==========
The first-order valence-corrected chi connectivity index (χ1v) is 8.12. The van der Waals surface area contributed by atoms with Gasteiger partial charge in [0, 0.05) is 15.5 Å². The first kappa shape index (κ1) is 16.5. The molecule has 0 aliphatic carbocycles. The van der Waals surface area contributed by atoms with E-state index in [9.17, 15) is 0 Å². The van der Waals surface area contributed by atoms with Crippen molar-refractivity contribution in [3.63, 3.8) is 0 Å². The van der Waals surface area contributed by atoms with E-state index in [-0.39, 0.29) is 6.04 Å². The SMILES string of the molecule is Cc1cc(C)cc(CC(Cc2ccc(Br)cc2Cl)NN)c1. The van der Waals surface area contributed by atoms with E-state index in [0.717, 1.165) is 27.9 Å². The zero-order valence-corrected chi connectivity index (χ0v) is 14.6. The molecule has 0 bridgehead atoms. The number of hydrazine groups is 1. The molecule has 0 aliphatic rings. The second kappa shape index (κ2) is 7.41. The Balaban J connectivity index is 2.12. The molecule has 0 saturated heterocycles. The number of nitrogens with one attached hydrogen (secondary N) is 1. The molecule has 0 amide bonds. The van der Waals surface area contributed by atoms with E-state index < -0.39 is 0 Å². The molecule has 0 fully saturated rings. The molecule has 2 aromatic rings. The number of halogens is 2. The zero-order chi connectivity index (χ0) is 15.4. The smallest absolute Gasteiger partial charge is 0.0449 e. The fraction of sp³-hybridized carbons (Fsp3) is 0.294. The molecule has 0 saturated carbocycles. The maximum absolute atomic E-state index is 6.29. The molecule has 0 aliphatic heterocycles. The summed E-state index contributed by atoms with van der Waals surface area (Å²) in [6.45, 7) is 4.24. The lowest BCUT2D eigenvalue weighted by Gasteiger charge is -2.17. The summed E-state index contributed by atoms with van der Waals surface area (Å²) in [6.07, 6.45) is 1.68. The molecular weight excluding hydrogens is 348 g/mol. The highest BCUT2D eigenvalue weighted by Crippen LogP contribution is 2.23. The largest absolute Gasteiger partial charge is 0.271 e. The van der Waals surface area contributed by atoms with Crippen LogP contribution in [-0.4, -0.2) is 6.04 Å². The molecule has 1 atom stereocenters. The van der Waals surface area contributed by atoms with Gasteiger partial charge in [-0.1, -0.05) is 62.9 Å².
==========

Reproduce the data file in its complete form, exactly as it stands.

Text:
The first-order valence-corrected chi connectivity index (χ1v) is 8.12. The van der Waals surface area contributed by atoms with Gasteiger partial charge in [0, 0.05) is 15.5 Å². The first kappa shape index (κ1) is 16.5. The molecule has 0 aliphatic carbocycles. The van der Waals surface area contributed by atoms with E-state index in [9.17, 15) is 0 Å². The van der Waals surface area contributed by atoms with Crippen molar-refractivity contribution in [3.63, 3.8) is 0 Å². The van der Waals surface area contributed by atoms with E-state index in [-0.39, 0.29) is 6.04 Å². The SMILES string of the molecule is Cc1cc(C)cc(CC(Cc2ccc(Br)cc2Cl)NN)c1. The van der Waals surface area contributed by atoms with E-state index in [0.717, 1.165) is 27.9 Å². The zero-order valence-corrected chi connectivity index (χ0v) is 14.6. The molecule has 0 bridgehead atoms. The number of hydrazine groups is 1. The molecule has 0 aliphatic rings. The second kappa shape index (κ2) is 7.41. The Balaban J connectivity index is 2.12. The molecule has 0 saturated heterocycles. The number of nitrogens with one attached hydrogen (secondary N) is 1. The molecule has 0 amide bonds. The van der Waals surface area contributed by atoms with E-state index < -0.39 is 0 Å². The molecule has 0 fully saturated rings. The molecule has 2 aromatic rings. The number of halogens is 2. The zero-order chi connectivity index (χ0) is 15.4. The smallest absolute Gasteiger partial charge is 0.0449 e. The fraction of sp³-hybridized carbons (Fsp3) is 0.294. The molecule has 0 saturated carbocycles. The maximum absolute atomic E-state index is 6.29. The molecule has 0 aliphatic heterocycles. The summed E-state index contributed by atoms with van der Waals surface area (Å²) in [6.45, 7) is 4.24. The lowest BCUT2D eigenvalue weighted by Gasteiger charge is -2.17. The summed E-state index contributed by atoms with van der Waals surface area (Å²) in [6.07, 6.45) is 1.68. The molecular weight excluding hydrogens is 348 g/mol. The highest BCUT2D eigenvalue weighted by Crippen LogP contribution is 2.23. The largest absolute Gasteiger partial charge is 0.271 e. The van der Waals surface area contributed by atoms with Crippen LogP contribution in [-0.4, -0.2) is 6.04 Å². The molecule has 1 atom stereocenters. The van der Waals surface area contributed by atoms with Gasteiger partial charge in [-0.1, -0.05) is 62.9 Å².